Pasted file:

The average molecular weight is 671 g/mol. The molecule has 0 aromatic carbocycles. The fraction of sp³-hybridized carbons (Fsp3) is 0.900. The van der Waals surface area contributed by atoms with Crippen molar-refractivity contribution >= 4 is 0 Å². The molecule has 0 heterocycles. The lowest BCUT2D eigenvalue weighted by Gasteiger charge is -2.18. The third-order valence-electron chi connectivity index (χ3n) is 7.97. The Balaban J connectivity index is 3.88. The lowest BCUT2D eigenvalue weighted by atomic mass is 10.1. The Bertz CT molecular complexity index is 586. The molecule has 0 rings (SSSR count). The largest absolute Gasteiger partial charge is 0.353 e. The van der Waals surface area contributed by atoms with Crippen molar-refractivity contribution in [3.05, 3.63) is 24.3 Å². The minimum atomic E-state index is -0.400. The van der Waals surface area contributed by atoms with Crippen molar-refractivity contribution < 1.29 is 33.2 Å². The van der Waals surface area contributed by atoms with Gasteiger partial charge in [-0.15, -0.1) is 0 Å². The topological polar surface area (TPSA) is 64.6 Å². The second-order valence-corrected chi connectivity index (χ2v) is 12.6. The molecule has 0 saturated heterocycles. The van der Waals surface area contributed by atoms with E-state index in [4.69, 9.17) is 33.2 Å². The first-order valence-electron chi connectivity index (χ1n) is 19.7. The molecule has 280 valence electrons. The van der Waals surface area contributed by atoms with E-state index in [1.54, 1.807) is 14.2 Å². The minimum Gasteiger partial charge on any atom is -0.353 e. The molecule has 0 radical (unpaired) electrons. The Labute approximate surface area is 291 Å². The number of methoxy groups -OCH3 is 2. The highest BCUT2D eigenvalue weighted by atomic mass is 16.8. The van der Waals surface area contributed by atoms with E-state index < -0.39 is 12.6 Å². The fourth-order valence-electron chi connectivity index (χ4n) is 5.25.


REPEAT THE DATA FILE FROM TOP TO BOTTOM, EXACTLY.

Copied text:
The average molecular weight is 671 g/mol. The molecule has 0 aromatic carbocycles. The fraction of sp³-hybridized carbons (Fsp3) is 0.900. The van der Waals surface area contributed by atoms with Crippen molar-refractivity contribution >= 4 is 0 Å². The molecule has 0 heterocycles. The lowest BCUT2D eigenvalue weighted by Gasteiger charge is -2.18. The third-order valence-electron chi connectivity index (χ3n) is 7.97. The Balaban J connectivity index is 3.88. The lowest BCUT2D eigenvalue weighted by atomic mass is 10.1. The Bertz CT molecular complexity index is 586. The molecule has 0 rings (SSSR count). The largest absolute Gasteiger partial charge is 0.353 e. The van der Waals surface area contributed by atoms with Crippen molar-refractivity contribution in [3.05, 3.63) is 24.3 Å². The minimum atomic E-state index is -0.400. The van der Waals surface area contributed by atoms with Crippen molar-refractivity contribution < 1.29 is 33.2 Å². The van der Waals surface area contributed by atoms with Gasteiger partial charge in [-0.15, -0.1) is 0 Å². The topological polar surface area (TPSA) is 64.6 Å². The second-order valence-corrected chi connectivity index (χ2v) is 12.6. The molecule has 0 saturated heterocycles. The van der Waals surface area contributed by atoms with E-state index in [4.69, 9.17) is 33.2 Å². The first-order valence-electron chi connectivity index (χ1n) is 19.7. The molecule has 280 valence electrons. The van der Waals surface area contributed by atoms with E-state index in [1.54, 1.807) is 14.2 Å². The minimum Gasteiger partial charge on any atom is -0.353 e. The molecule has 0 radical (unpaired) electrons. The Labute approximate surface area is 291 Å². The number of methoxy groups -OCH3 is 2. The highest BCUT2D eigenvalue weighted by atomic mass is 16.8. The van der Waals surface area contributed by atoms with E-state index < -0.39 is 12.6 Å². The fourth-order valence-electron chi connectivity index (χ4n) is 5.25.